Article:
This brief history of Atari provides a step-by-step case study of a corporate reputation crisis. As the story illustrates, what makes crisis events particularly damaging is that once an organization loses its reputation for quality and competence, that reputation is exceptionally hard to restore. While product or service quality might matter in establishing a company’s reputation, it is perceptions of quality that matter most in a reputation crisis. Whether or not Atari was still capable of producing quality games was important. But once customers lost confidence in the brand, the critical question was whether the company could successfully rebuild consumers’ faith. When private companies do not quickly rebound from a reputation crisis, they can soon find themselves in a downward spiral. First, a crisis event causes a loss in consumer confidence. As a result, corporate revenues decline. In response, the company makes cuts in order to reduce expenditures. In turn, this enforced austerity leads to an actual reduction in customer service or product quality, which merely serves to confirm consumers’ negative views. In this way, a reputation crisis quickly becomes a self-fulfilling prophecy, as customers defect and service quality declines. In this book, I argue that the same phenomenon can occur in the public sector—and indeed, has occurred in America over the past half century: American government is in the midst of a reputation crisis. Like reputation crises in the private sector, a public reputation crisis has three defining characteristics. First, large swaths of people come to hold predominantly negative perceptions of government. These beliefs are widespread enough that they become “common knowledge” and exist as shared understandings among citizens. Second, negative perceptions are highly resistant to change. Even in the face of new information about the cost, quality, or effectiveness of government, beliefs about government persist. Third, those who hold particularly negative perceptions begin to “opt out.” That is, when given the opportunity, individuals who believe government is wasteful and inefficient will choose to move from public services to private alternatives, when feasible. And when sufficient numbers of people opt out of public services, the result can be a decline in the objective quality of public provision, with consequences for us all.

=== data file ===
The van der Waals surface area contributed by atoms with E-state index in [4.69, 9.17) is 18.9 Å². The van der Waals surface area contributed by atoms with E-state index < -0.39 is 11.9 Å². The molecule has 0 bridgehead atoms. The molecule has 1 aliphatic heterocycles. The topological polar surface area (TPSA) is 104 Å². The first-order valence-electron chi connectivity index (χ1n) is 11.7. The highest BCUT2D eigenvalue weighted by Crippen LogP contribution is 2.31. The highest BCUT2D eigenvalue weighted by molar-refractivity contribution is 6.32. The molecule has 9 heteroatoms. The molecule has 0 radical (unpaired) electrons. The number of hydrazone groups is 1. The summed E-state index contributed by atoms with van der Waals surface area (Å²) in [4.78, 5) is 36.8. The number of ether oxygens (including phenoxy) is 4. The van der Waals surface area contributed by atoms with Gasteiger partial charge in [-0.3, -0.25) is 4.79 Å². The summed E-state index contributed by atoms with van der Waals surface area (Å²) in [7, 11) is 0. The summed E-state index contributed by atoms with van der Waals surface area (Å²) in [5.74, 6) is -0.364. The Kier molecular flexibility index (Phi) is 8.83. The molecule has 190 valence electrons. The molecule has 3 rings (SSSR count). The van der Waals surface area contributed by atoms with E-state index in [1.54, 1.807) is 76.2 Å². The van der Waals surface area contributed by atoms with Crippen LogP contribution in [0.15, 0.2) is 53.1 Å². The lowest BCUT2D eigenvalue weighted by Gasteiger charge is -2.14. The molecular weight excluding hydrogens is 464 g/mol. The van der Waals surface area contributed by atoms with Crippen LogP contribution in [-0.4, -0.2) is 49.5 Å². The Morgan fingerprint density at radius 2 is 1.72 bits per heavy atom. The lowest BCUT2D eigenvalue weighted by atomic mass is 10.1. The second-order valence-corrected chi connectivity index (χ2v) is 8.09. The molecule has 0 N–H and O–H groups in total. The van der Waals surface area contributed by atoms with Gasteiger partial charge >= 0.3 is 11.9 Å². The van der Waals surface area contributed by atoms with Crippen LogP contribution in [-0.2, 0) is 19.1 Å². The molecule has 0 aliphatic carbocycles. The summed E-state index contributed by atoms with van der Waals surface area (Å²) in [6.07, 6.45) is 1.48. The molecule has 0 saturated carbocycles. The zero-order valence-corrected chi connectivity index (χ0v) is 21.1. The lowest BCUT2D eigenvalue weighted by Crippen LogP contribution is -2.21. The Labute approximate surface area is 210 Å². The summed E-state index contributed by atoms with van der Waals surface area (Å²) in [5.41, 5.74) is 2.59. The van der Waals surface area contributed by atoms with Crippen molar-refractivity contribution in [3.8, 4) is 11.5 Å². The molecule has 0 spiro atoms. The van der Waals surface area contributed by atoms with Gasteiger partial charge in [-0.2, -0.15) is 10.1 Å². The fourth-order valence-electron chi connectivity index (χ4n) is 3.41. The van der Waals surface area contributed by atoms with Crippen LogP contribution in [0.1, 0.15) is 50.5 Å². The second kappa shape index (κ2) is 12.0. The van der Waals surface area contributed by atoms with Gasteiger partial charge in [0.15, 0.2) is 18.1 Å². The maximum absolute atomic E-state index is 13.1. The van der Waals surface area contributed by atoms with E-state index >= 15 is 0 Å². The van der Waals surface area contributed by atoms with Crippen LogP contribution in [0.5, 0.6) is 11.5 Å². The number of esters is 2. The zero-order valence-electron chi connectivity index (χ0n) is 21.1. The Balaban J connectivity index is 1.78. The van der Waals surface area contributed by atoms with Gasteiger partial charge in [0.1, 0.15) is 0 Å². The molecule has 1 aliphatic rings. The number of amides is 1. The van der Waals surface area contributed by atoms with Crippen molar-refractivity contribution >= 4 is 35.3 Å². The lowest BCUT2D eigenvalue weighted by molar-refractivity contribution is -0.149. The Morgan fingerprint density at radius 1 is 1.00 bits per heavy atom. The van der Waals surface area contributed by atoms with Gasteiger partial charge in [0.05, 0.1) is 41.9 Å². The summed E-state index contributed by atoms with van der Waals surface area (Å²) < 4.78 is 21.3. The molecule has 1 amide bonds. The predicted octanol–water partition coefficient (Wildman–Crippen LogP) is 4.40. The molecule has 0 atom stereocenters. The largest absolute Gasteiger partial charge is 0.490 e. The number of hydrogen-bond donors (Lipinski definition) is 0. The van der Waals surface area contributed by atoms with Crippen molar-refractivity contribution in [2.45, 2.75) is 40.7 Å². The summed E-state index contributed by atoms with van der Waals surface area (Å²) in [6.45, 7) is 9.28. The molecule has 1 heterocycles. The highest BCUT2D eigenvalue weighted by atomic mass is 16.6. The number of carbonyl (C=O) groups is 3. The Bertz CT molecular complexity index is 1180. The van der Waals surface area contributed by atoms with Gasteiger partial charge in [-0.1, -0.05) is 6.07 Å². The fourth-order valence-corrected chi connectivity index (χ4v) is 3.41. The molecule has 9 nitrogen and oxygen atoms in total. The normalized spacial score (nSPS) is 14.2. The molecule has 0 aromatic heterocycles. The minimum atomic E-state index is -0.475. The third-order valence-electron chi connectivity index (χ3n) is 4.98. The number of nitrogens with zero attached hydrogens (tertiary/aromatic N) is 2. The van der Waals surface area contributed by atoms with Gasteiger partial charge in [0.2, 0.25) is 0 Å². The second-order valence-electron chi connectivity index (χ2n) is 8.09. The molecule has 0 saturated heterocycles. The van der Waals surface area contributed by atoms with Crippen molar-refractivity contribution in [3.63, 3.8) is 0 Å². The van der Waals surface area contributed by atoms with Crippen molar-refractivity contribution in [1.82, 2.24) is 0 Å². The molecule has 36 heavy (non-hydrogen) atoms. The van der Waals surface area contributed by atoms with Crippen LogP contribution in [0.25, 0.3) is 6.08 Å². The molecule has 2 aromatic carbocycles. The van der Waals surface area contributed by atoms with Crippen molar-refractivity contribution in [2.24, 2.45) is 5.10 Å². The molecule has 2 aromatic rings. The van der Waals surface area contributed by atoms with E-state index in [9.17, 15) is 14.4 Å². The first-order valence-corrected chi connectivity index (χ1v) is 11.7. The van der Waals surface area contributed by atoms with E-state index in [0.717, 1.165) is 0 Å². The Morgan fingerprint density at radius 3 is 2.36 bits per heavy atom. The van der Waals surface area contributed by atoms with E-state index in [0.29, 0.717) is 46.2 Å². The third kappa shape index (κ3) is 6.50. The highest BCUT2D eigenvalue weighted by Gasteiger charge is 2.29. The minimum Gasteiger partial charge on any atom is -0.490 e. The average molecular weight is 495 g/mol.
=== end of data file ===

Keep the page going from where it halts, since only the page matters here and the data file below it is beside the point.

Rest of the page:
Amy E. Lerman is assistant professor in the Goldman School of Public Policy at the University of California, Berkeley, and the author of The Modern Prison Paradox.

Good Enough for Government Work is available now! Find it on our website, online at any major booksellers, or at your local bookstore.